NYC Public Hospitals See Increased Demand for Language Services Among Non- English Speaking Patients
New York, NY ― The New York City Health and Hospitals Corporation (HHC) today announced that it will invest approximately $31 million over the next five years for 24 hour-a- day, 7-day-a-week over-the-phone medical interpretation services. Since 2010, HHC’s 11 hospitals and dozens of community health centers have experienced a 22 percent increase in requests for over-the-phone interpreter services for patients with limited English proficiency with 700,000 requests in 2012. The number of minutes spent on over-the-phone interpretations - a service where an interpreter on the phone relays complex and sensitive medical information between doctor and patient - increased by 55 percent during the same time period to 6.9 million minutes.
Phone interpretation is just one of several language services provided by HHC. The public healthcare system also offers the assistance of professional interpreters, trained staff interpreters, health instructions and literature for patients in the 13 most common languages at HHC, and multi-language signage appropriate to the patient population of each hospital and health facility.
HHC’s patient population now speaks more than 190 languages and dialects, and 25 percent of patients have limited English proficiency, making the public hospital system’s investments to provide clear and concise medical information to patients in a language they can understand more important than ever.
“New York is a city of immigrants and HHC has decades of experience in providing care to people who speak little or no English,” said HHC President Alan D. Aviles. “Despite the tremendous increase in demand for more language assistance, we have been able to link every patient to professional interpretations services to ensure they understand their medical needs and can be fully engaged in their care. When language barriers are eliminated, we increase patient safety and the healthcare provider and the patient can communicate with confidence.”
- Last year alone, the public hospital system fulfilled almost 700,000 requests for telephone interpreter services, up from more than 563,000 two years earlier.
- The number of minutes HHC spent on over-the-phone interpreting services for patients grew by 55 percent, from 4.4 million minutes in FY10 to 6.9 million minutes in FY12.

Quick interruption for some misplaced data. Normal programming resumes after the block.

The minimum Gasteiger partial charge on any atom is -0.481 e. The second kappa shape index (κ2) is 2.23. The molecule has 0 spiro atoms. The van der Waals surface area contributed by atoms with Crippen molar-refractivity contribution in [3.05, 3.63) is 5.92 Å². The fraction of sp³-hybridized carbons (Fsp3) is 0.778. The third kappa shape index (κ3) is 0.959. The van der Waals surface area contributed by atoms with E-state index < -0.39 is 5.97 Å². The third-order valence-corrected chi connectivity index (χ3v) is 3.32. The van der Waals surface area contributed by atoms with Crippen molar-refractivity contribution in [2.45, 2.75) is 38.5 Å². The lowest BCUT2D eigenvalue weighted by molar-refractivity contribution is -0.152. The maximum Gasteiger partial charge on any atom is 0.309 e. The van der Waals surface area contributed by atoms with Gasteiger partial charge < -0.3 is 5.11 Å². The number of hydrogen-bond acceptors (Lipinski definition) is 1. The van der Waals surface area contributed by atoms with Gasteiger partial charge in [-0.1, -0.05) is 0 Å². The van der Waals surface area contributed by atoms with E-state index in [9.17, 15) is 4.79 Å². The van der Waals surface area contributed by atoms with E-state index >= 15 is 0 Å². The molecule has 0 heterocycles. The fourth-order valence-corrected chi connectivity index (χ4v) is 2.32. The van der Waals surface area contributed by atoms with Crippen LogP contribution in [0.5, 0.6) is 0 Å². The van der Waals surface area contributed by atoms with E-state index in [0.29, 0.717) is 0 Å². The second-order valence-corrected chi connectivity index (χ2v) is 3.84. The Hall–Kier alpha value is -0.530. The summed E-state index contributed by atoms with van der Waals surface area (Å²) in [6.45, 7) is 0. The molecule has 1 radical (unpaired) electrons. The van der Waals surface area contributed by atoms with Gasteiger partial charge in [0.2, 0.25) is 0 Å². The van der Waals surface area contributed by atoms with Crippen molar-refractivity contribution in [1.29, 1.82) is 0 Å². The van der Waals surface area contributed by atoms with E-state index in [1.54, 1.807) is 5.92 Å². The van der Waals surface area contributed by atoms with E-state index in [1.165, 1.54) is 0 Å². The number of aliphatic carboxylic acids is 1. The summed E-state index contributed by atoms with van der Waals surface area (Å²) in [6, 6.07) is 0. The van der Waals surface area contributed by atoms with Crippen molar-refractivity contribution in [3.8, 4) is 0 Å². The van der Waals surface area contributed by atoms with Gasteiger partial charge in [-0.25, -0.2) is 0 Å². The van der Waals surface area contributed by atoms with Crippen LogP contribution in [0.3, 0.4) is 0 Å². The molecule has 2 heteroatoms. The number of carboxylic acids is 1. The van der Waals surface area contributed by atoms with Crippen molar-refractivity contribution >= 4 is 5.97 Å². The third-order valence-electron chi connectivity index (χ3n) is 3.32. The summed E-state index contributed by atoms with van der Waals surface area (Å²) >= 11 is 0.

- The cost of providing over-the-phone interpretation services increased from more than $4.9 million in FY10 to almost $6.7 million in 2012.
- Spanish was the top language requested by HHC patients, with 469,648 requests, or 68 percent of the total; followed by Mandarin with 42,676 minutes, or 6 percent; Bengali with 33,478, or 5 percent; Polish with 19,131, or 3 percent; French with 14,321, or 2 percent.
- The more unusual language requests included one for Kanjobal, a Mayan dialect.
“Communication and understanding between healthcare provider and patient form the basis for the delivery of compassionate, culturally responsive, patient-centered healthcare,” said Caroline Jacobs, HHC Senior Vice President for Patient Safety and Human Development. “Language access services are critical to delivering that care by enabling patients to communicate with their healthcare providers and enabling healthcare providers to accurately and clearly relay complex and sensitive medical information to patients.”
Federal laws and external review agencies including the Centers for Medicare and Medicaid Services (CMS), Joint Commission, NY State Department of Health, and Title VI of the Federal Civil Rights Act, mandate that healthcare be provided in a manner understood by patients.
HHC's language services also include:
- Specialized Medical Interpretation Training: HHC has a diverse staff that represents the culturally and linguistically diverse populations of the communities it serves. Selected HHC bilingual and multilingual staff gets specialized medical interpretation training tailored to their professional need in the HHC-CUNY Healthcare Interpreter Certification Program. So far the program has trained about 50 people as healthcare interpreters.
- Translations of Essential Documents and Patient Education Materials: HHC consent forms, policies, health education materials, and many other written communications are available in English and another 13 languages spoken by the majority of patients: Albanian, Arabic, Bengali, Chinese, French, Haitian Creole, Hindi, Korean, Polish, Russian, Spanish, and Urdu.
- Multilanguage Signage: HHC hospitals, primary care and specialty clinics display signage appropriate to their patient population; the signage has won national recognition from the Society for Environmental Graphic Design.